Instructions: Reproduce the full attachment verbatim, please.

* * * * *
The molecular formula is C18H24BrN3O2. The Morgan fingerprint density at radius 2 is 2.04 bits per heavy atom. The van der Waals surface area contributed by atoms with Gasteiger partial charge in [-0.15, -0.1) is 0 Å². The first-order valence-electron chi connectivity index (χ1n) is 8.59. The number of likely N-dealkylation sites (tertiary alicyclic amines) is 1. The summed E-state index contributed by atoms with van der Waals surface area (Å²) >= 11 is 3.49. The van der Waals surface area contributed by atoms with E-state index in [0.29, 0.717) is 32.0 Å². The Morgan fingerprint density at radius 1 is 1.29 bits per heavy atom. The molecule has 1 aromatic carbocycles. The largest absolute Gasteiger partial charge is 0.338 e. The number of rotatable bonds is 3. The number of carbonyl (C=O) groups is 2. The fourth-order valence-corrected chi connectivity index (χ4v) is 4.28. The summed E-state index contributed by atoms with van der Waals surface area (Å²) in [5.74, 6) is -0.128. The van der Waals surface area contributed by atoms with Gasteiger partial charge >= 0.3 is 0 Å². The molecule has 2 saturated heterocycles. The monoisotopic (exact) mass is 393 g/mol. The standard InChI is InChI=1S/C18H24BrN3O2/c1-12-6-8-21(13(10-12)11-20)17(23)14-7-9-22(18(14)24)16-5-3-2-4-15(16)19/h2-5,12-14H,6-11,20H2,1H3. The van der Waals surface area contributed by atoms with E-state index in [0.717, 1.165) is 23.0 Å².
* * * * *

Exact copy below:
The molecular formula is C18H24BrN3O2. The Morgan fingerprint density at radius 2 is 2.04 bits per heavy atom. The van der Waals surface area contributed by atoms with Gasteiger partial charge in [-0.15, -0.1) is 0 Å². The first-order valence-electron chi connectivity index (χ1n) is 8.59. The number of likely N-dealkylation sites (tertiary alicyclic amines) is 1. The summed E-state index contributed by atoms with van der Waals surface area (Å²) >= 11 is 3.49. The van der Waals surface area contributed by atoms with E-state index in [0.29, 0.717) is 32.0 Å². The Morgan fingerprint density at radius 1 is 1.29 bits per heavy atom. The molecule has 1 aromatic carbocycles. The largest absolute Gasteiger partial charge is 0.338 e. The number of rotatable bonds is 3. The number of carbonyl (C=O) groups is 2. The fourth-order valence-corrected chi connectivity index (χ4v) is 4.28. The summed E-state index contributed by atoms with van der Waals surface area (Å²) in [5.74, 6) is -0.128. The van der Waals surface area contributed by atoms with Gasteiger partial charge >= 0.3 is 0 Å². The molecule has 2 saturated heterocycles. The monoisotopic (exact) mass is 393 g/mol. The standard InChI is InChI=1S/C18H24BrN3O2/c1-12-6-8-21(13(10-12)11-20)17(23)14-7-9-22(18(14)24)16-5-3-2-4-15(16)19/h2-5,12-14H,6-11,20H2,1H3. The van der Waals surface area contributed by atoms with E-state index in [0.717, 1.165) is 23.0 Å².